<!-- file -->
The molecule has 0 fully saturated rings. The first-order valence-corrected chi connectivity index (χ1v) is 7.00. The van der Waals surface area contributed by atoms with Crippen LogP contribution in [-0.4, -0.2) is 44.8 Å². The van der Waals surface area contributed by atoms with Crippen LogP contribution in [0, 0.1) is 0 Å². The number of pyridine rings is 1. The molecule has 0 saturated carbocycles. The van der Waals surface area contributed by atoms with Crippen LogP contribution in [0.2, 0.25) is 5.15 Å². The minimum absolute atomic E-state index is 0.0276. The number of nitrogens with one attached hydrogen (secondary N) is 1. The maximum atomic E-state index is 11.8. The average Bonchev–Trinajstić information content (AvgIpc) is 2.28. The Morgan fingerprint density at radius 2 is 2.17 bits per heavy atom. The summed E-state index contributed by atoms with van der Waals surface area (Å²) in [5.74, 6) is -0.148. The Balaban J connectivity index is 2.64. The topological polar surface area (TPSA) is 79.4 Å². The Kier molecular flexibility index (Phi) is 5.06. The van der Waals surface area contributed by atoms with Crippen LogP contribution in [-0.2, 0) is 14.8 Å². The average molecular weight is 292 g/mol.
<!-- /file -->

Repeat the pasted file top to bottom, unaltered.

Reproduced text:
The molecule has 0 fully saturated rings. The first-order valence-corrected chi connectivity index (χ1v) is 7.00. The van der Waals surface area contributed by atoms with Crippen LogP contribution in [-0.4, -0.2) is 44.8 Å². The van der Waals surface area contributed by atoms with Crippen LogP contribution in [0, 0.1) is 0 Å². The number of pyridine rings is 1. The molecule has 0 saturated carbocycles. The van der Waals surface area contributed by atoms with Crippen LogP contribution in [0.2, 0.25) is 5.15 Å². The minimum absolute atomic E-state index is 0.0276. The number of nitrogens with one attached hydrogen (secondary N) is 1. The maximum atomic E-state index is 11.8. The average Bonchev–Trinajstić information content (AvgIpc) is 2.28. The Morgan fingerprint density at radius 2 is 2.17 bits per heavy atom. The summed E-state index contributed by atoms with van der Waals surface area (Å²) in [5.74, 6) is -0.148. The Balaban J connectivity index is 2.64. The topological polar surface area (TPSA) is 79.4 Å². The Kier molecular flexibility index (Phi) is 5.06. The van der Waals surface area contributed by atoms with Crippen LogP contribution in [-0.2, 0) is 14.8 Å². The average molecular weight is 292 g/mol.